HOMEBREW Digest #5442 Mon 03 November 2008

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  Proteolytmalz-Residual Alkalinity ("A.J deLange")
  logo competition ("Chad Stevens")
  Sweet potato ale recipe ("Ian Watson")
  Pump ideas (Matt)
  Entries now being accepted for Walk The Line On Barleywine 2008 ("Nelson at DBG")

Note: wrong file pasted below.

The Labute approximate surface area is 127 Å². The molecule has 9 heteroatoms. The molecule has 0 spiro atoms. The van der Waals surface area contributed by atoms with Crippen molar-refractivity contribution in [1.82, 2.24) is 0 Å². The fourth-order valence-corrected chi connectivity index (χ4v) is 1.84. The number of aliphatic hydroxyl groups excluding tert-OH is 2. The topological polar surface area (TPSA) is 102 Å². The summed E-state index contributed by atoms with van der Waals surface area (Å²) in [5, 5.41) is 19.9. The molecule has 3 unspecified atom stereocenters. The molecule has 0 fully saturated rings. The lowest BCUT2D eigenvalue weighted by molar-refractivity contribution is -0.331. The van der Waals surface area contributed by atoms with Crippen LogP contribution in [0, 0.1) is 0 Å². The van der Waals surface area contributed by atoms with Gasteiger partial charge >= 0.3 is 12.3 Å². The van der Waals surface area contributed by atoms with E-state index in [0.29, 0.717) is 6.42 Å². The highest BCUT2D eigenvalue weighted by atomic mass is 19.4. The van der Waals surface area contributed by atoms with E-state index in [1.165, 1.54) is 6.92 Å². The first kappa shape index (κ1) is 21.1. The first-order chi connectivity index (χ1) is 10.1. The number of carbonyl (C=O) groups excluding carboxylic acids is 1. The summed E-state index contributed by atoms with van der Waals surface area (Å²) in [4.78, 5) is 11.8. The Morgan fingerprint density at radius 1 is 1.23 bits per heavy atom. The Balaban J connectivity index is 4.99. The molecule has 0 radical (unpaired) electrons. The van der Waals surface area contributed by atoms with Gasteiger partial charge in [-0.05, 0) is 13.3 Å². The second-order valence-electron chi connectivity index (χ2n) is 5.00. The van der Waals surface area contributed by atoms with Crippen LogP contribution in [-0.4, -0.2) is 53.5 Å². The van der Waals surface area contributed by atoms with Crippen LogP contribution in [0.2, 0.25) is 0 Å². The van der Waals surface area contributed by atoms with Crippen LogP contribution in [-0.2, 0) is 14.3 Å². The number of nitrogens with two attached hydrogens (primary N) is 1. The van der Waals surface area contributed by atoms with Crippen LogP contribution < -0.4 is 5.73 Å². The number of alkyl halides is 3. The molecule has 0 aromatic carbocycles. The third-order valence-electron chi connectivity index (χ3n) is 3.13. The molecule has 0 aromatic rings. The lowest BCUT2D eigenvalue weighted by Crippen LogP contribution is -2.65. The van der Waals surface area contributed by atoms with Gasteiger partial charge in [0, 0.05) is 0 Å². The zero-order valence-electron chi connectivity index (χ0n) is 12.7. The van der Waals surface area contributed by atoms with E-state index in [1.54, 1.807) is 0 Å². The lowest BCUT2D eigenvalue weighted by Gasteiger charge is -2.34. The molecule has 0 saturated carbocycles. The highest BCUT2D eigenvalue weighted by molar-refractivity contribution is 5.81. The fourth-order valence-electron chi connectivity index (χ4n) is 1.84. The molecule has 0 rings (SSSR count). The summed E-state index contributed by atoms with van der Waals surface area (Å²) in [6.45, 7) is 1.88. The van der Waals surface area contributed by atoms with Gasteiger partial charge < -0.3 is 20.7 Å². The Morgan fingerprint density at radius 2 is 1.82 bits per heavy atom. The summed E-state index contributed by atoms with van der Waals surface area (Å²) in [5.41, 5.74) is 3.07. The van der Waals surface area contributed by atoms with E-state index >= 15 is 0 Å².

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---------------------------------------------------------------------- Date: Mon, 03 Nov 2008 09:55:52 -0500 From: "A.J deLange" <ajdel at cox.net> Subject: Proteolytmalz-Residual Alkalinity For Grant: At my website, www.wetnewf.org, you will find much more than you most probably ever wanted to know about Residual Alkalinity. As I mentioned when seeking info on Proteolytmalz I finally finished translating the Kohlbach paper which I got from John Palmer years ago in return for a promise to translate it. He obviously had to get it done by someone else but as I have now finished it my promise is technically fullfilled. Anyway, I have posted the translation and it is quite an interesting read as what starts out with the seminal bit on RA turns into grumbling about the strictures imposed by the Reinheitsgebot WRT to adding acid to adjust mash/wort/beer pH. The website also has papers and articles of varying degree of difficulty on the general subject which have appeared in (or were intended to appear in) Brewing Techniques, New Brewer and Cerevesia. There are also slide sets from several presentations at the Craft Brewers Convention, Home Brew Conference, DeClerck Chair and, most recently, from a Water Workshop I did for BURP (Brewers United for Real Potables) last weekend. If you want close to the full experience of that occasion I have also put up an .mp3 of the sound from it so you can download that, pack yourself into a small room with 22 of your fellow brewclub members, throw in 2 Leonbergers (large, hairy, friendly dogs) and look at the slides while you listen to the .mp3. I definitely feel that understanding RA is the key to a working knowledge of brewing water chemistry. The rest is "adding salt to taste". This was the theme of last Saturday's talk. There is also an Excel spreadsheet which does most of the calculations required for full appreciation of the situation with respect to water. You put the parameters for your water: temperature, hardness, alkalinity and the ion content for all species for which you have data and it computes residual alkalinity, carbonic, bicarborbonate, and carbonate concentrations (adjusted for temperature), ratios and fractions, ionic strength, residual alkalinity, pH shift and anion/cation imbalance which is a measure of the quality of the input data. You can stop there or put in another set of parameters for a desired target profile which will also be analyzed and checked for quality. You can then specify amounts of common salts (gypsum, epsom salts, table salt, calcium chloride) and acids (carbon dioxide, hydrochloric, sulfuric) to add and the profile of the base water as adjusted by the additions is computed and compared to the target profile. Best of all, you can specify the relative importance of each of the ions in acheiving your goal (e.g. you really want the sulfate at a particular level but don't care so much if the chloride is off a bit) and let the Solver work out the additions for you automatically. Many people don't seem to know about the Excel Solver but it is (or was) such an incredibly useful and powerful tool that Microsoft decided to take it out of recent releases. Fortunately, you can still get it from the guys Microsoft got it from (at least for the Mac - don't know for sure about other machines). So that is also available to you to play with. Complete instructions are on the second sheet. A.J. Return to table of contents